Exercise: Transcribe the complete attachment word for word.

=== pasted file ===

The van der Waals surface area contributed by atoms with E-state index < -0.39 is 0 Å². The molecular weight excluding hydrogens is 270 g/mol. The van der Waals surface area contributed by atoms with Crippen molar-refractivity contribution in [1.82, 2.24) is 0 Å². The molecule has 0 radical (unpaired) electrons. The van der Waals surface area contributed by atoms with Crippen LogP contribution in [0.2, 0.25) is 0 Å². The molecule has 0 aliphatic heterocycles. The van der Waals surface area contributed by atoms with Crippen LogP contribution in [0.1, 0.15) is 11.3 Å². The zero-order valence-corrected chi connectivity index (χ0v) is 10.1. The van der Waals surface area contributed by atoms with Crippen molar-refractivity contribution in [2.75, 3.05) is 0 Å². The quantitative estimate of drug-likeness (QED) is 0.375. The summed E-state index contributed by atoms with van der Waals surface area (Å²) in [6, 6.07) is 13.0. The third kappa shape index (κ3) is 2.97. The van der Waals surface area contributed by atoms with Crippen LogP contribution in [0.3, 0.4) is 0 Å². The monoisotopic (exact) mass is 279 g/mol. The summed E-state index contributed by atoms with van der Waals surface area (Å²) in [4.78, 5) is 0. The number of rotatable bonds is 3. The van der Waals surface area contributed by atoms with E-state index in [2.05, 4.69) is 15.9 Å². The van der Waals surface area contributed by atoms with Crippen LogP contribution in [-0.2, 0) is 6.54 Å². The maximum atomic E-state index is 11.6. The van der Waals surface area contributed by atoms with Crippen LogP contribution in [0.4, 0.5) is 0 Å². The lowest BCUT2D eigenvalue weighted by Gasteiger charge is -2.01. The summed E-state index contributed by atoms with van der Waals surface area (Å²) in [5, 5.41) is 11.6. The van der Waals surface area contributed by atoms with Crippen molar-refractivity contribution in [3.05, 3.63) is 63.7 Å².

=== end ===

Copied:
The van der Waals surface area contributed by atoms with E-state index < -0.39 is 0 Å². The molecular weight excluding hydrogens is 270 g/mol. The van der Waals surface area contributed by atoms with Crippen molar-refractivity contribution in [1.82, 2.24) is 0 Å². The molecule has 0 radical (unpaired) electrons. The van der Waals surface area contributed by atoms with Crippen LogP contribution in [0.2, 0.25) is 0 Å². The molecule has 0 aliphatic heterocycles. The van der Waals surface area contributed by atoms with Crippen LogP contribution in [0.1, 0.15) is 11.3 Å². The zero-order valence-corrected chi connectivity index (χ0v) is 10.1. The van der Waals surface area contributed by atoms with Crippen molar-refractivity contribution in [2.75, 3.05) is 0 Å². The quantitative estimate of drug-likeness (QED) is 0.375. The summed E-state index contributed by atoms with van der Waals surface area (Å²) in [6, 6.07) is 13.0. The third kappa shape index (κ3) is 2.97. The van der Waals surface area contributed by atoms with Crippen LogP contribution in [0.3, 0.4) is 0 Å². The monoisotopic (exact) mass is 279 g/mol. The summed E-state index contributed by atoms with van der Waals surface area (Å²) in [4.78, 5) is 0. The number of rotatable bonds is 3. The van der Waals surface area contributed by atoms with E-state index in [2.05, 4.69) is 15.9 Å². The van der Waals surface area contributed by atoms with Crippen LogP contribution in [-0.2, 0) is 6.54 Å². The maximum atomic E-state index is 11.6. The van der Waals surface area contributed by atoms with Crippen LogP contribution in [0.4, 0.5) is 0 Å². The lowest BCUT2D eigenvalue weighted by Gasteiger charge is -2.01. The summed E-state index contributed by atoms with van der Waals surface area (Å²) in [5, 5.41) is 11.6. The van der Waals surface area contributed by atoms with Crippen molar-refractivity contribution in [3.05, 3.63) is 63.7 Å².